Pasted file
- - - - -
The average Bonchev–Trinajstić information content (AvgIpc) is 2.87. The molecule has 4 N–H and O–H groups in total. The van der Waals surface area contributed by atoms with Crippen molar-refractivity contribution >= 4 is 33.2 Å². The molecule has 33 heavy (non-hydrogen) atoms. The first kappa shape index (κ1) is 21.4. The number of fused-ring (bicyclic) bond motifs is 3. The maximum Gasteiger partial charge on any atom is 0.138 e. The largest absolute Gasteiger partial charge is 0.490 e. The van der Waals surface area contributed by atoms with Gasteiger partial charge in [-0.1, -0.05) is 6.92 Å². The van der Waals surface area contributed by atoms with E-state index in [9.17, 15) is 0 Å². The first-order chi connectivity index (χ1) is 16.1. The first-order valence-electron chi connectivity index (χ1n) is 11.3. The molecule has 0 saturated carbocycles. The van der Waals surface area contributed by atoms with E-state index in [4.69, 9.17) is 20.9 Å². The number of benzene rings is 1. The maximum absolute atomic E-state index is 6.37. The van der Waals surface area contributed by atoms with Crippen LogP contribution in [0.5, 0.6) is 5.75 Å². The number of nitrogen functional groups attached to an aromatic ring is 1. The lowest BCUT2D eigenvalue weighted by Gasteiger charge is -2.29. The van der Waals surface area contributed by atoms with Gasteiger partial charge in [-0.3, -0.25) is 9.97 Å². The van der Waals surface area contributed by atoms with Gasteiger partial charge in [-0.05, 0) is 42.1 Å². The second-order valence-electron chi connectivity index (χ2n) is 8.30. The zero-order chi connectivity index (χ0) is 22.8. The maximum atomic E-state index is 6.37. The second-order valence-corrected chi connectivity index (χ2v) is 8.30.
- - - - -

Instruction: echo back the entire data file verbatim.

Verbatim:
The average Bonchev–Trinajstić information content (AvgIpc) is 2.87. The molecule has 4 N–H and O–H groups in total. The van der Waals surface area contributed by atoms with Crippen molar-refractivity contribution >= 4 is 33.2 Å². The molecule has 33 heavy (non-hydrogen) atoms. The first kappa shape index (κ1) is 21.4. The number of fused-ring (bicyclic) bond motifs is 3. The maximum Gasteiger partial charge on any atom is 0.138 e. The largest absolute Gasteiger partial charge is 0.490 e. The van der Waals surface area contributed by atoms with Gasteiger partial charge in [-0.1, -0.05) is 6.92 Å². The van der Waals surface area contributed by atoms with E-state index in [9.17, 15) is 0 Å². The first-order chi connectivity index (χ1) is 16.1. The first-order valence-electron chi connectivity index (χ1n) is 11.3. The molecule has 0 saturated carbocycles. The van der Waals surface area contributed by atoms with E-state index in [4.69, 9.17) is 20.9 Å². The number of benzene rings is 1. The maximum absolute atomic E-state index is 6.37. The van der Waals surface area contributed by atoms with Crippen LogP contribution in [0.5, 0.6) is 5.75 Å². The number of nitrogen functional groups attached to an aromatic ring is 1. The lowest BCUT2D eigenvalue weighted by Gasteiger charge is -2.29. The van der Waals surface area contributed by atoms with Gasteiger partial charge in [-0.3, -0.25) is 9.97 Å². The van der Waals surface area contributed by atoms with Gasteiger partial charge in [-0.05, 0) is 42.1 Å². The second-order valence-electron chi connectivity index (χ2n) is 8.30. The zero-order chi connectivity index (χ0) is 22.8. The maximum atomic E-state index is 6.37. The second-order valence-corrected chi connectivity index (χ2v) is 8.30.